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Profile

San Antonio, located in South-Central Texas, approximately 140 miles northwest of the Gulf of Mexico, is the eighth largest city in the United States. It's a city known for a sense of history and tradition, mixing culture and cosmopolitan progress. The Spaniards, French and Germans have all vied for and left their mark on the rivers and plains of San Antonio, making it the Southwestern city that best satisfies a nostalgia for the Old West. San Antonio's population stands at just over 1.1 million and plays host to nearly twenty million visitors a year.

The city was first discovered by Native Americans living along the San Antonio River before a band of Spanish explorers and missionaries arrived and renamed it "San Antonio" for the Feast Day of St. Anthony in 1691. The actual founding of the city came in 1718 by Father Antonio Olivares when he established the first mission, San Antonio de Valero, which later became forever famous as the Alamo and the cornerstone of San Antonio's claim to fame. It stands around the bend from the popular River Walk, a stretch of the San Antonio River lined in cobblestone and arched bridges that runs through the high-rises of downtown San Antonio, where much of city's best dining, shopping and nightlife can be found.
San Antonio has more than 300 days of annual sunshine and an average temperature in the mid-70s. Summer months will include some very hot, dry days with maximum temperatures heading into the 90s, occasionally reaching 100, while winter is never too cool for outdoor sports such as golf, tennis or cycling. Late winter to early spring brings a few wet days, with normal annual rainfall reaching approximately 28 inches, with its heaviest occurring during May and September. But overall, this city demands sunscreen and sunglasses for much of the time.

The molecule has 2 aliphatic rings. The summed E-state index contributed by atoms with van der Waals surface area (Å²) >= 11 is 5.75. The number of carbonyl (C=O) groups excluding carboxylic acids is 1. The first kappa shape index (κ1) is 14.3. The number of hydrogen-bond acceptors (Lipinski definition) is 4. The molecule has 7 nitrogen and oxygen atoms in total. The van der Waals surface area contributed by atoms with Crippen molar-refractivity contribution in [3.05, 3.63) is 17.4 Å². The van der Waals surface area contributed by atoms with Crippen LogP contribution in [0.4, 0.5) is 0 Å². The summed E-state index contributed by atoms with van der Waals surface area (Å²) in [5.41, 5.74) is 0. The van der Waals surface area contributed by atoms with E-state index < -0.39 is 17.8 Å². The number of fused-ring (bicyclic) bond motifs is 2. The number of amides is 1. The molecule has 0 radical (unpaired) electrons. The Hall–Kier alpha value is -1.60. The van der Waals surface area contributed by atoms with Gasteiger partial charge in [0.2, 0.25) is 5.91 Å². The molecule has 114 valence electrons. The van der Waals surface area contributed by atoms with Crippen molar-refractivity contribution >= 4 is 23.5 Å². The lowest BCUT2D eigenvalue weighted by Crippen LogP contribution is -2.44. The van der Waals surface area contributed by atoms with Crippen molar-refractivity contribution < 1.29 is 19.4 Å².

Belly up to the bar at the Buckhorn Saloon & Museum (318 East Houston St., San Antonio; 210-247-4000; www.buckhornmuseum.com), a virtual recreation of nearly 125 years of history. Albert Friedrich first opened the Buckhorn Saloon in 1881 and used his own prize mounts for decoration. Patrons brought horns in exchange for drinks until there were more than 3,000 artifacts. The end result became the world's only wax museum of Texas history with exhibits including a two-headed calf, horn furniture, albino specimens, a 78-point buck, extinct species, and Mrs. Friedrich's unique rattlesnake art. Open Sunday through Thursday, 10:00 a.m. to 5:00 p.m., and 10:00 a.m. to 6:00 p.m. Friday and Saturday.

Mission Trails-San Antonio Missions National Historic Park (2202 Roosevelt Ave., San Antonio; 210-534-8833; www.nps.gov/saan) is home to a chain of missions established along the San Antonio River in the 18th century to represent both church and state as well as serving as vocational and educational centers and economic enterprises. The mission trail begins at the Alamo and winds southward along a nine-mile stretch of the river. Park hours are from 9:00 a.m. to 5:00 p.m. and the nearby visitors center, which features a theater and museum, provides more information about the history of the missions. Admission to the missions is free.